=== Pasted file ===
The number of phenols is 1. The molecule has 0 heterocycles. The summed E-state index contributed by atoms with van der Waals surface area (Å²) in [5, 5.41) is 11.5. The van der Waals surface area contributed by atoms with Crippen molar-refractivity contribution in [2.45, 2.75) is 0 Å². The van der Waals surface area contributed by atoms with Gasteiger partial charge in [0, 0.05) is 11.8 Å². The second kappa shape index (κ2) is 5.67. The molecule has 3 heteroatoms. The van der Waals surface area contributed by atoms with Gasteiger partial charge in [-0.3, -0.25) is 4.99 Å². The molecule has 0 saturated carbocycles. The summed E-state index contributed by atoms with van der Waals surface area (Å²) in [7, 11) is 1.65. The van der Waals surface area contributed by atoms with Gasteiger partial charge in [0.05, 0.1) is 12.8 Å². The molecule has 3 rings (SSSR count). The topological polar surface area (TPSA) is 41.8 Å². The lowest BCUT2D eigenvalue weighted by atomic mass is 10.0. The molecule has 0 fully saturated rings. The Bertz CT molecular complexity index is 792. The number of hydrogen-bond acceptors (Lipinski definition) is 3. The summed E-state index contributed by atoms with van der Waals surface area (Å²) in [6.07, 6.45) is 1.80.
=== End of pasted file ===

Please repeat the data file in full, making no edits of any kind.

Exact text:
The number of phenols is 1. The molecule has 0 heterocycles. The summed E-state index contributed by atoms with van der Waals surface area (Å²) in [5, 5.41) is 11.5. The van der Waals surface area contributed by atoms with Crippen molar-refractivity contribution in [2.45, 2.75) is 0 Å². The van der Waals surface area contributed by atoms with Gasteiger partial charge in [0, 0.05) is 11.8 Å². The second kappa shape index (κ2) is 5.67. The molecule has 3 heteroatoms. The van der Waals surface area contributed by atoms with Gasteiger partial charge in [-0.3, -0.25) is 4.99 Å². The molecule has 0 saturated carbocycles. The summed E-state index contributed by atoms with van der Waals surface area (Å²) in [7, 11) is 1.65. The van der Waals surface area contributed by atoms with Gasteiger partial charge in [0.05, 0.1) is 12.8 Å². The molecule has 3 rings (SSSR count). The topological polar surface area (TPSA) is 41.8 Å². The lowest BCUT2D eigenvalue weighted by atomic mass is 10.0. The molecule has 0 fully saturated rings. The Bertz CT molecular complexity index is 792. The number of hydrogen-bond acceptors (Lipinski definition) is 3. The summed E-state index contributed by atoms with van der Waals surface area (Å²) in [6.07, 6.45) is 1.80.